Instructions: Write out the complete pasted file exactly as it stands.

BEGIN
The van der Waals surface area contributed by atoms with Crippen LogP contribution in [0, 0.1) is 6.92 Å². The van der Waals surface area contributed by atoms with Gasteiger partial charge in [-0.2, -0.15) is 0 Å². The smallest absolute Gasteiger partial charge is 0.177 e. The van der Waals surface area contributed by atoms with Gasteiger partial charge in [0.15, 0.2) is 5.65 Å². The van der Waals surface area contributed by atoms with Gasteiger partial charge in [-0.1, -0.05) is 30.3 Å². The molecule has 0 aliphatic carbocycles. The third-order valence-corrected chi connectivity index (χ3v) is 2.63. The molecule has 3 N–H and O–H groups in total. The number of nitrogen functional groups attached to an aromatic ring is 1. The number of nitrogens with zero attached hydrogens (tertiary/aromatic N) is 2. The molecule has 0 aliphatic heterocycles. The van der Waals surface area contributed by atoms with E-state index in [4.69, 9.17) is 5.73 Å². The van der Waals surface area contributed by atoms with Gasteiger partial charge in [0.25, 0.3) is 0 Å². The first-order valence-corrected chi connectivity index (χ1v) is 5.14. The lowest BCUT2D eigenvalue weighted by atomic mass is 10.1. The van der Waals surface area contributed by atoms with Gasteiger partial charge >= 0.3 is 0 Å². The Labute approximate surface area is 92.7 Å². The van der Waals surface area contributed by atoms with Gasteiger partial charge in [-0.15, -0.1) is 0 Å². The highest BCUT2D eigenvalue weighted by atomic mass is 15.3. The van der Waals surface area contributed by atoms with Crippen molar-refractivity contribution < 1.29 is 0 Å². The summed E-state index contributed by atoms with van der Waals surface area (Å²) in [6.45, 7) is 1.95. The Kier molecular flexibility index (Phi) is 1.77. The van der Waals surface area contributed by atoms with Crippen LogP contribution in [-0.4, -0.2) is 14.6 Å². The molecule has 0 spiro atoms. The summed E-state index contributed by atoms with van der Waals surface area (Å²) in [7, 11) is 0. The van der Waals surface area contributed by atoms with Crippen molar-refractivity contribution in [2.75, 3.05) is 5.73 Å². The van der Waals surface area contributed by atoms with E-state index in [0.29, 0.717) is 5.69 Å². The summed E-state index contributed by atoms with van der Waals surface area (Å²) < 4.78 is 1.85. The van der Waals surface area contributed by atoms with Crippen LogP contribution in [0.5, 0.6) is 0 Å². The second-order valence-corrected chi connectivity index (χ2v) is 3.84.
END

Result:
The van der Waals surface area contributed by atoms with Crippen LogP contribution in [0, 0.1) is 6.92 Å². The van der Waals surface area contributed by atoms with Gasteiger partial charge in [-0.2, -0.15) is 0 Å². The smallest absolute Gasteiger partial charge is 0.177 e. The van der Waals surface area contributed by atoms with Gasteiger partial charge in [0.15, 0.2) is 5.65 Å². The van der Waals surface area contributed by atoms with Gasteiger partial charge in [-0.1, -0.05) is 30.3 Å². The molecule has 0 aliphatic carbocycles. The third-order valence-corrected chi connectivity index (χ3v) is 2.63. The molecule has 3 N–H and O–H groups in total. The number of nitrogen functional groups attached to an aromatic ring is 1. The number of nitrogens with zero attached hydrogens (tertiary/aromatic N) is 2. The molecule has 0 aliphatic heterocycles. The van der Waals surface area contributed by atoms with E-state index in [4.69, 9.17) is 5.73 Å². The van der Waals surface area contributed by atoms with Gasteiger partial charge in [0.25, 0.3) is 0 Å². The first-order valence-corrected chi connectivity index (χ1v) is 5.14. The lowest BCUT2D eigenvalue weighted by atomic mass is 10.1. The van der Waals surface area contributed by atoms with Gasteiger partial charge >= 0.3 is 0 Å². The Labute approximate surface area is 92.7 Å². The van der Waals surface area contributed by atoms with Gasteiger partial charge in [-0.15, -0.1) is 0 Å². The highest BCUT2D eigenvalue weighted by atomic mass is 15.3. The van der Waals surface area contributed by atoms with Crippen molar-refractivity contribution < 1.29 is 0 Å². The summed E-state index contributed by atoms with van der Waals surface area (Å²) in [6.45, 7) is 1.95. The Kier molecular flexibility index (Phi) is 1.77. The van der Waals surface area contributed by atoms with Crippen LogP contribution in [-0.4, -0.2) is 14.6 Å². The molecule has 0 spiro atoms. The summed E-state index contributed by atoms with van der Waals surface area (Å²) in [7, 11) is 0. The van der Waals surface area contributed by atoms with Crippen molar-refractivity contribution in [2.75, 3.05) is 5.73 Å². The van der Waals surface area contributed by atoms with E-state index in [0.29, 0.717) is 5.69 Å². The summed E-state index contributed by atoms with van der Waals surface area (Å²) < 4.78 is 1.85. The van der Waals surface area contributed by atoms with Crippen LogP contribution in [0.5, 0.6) is 0 Å². The second-order valence-corrected chi connectivity index (χ2v) is 3.84.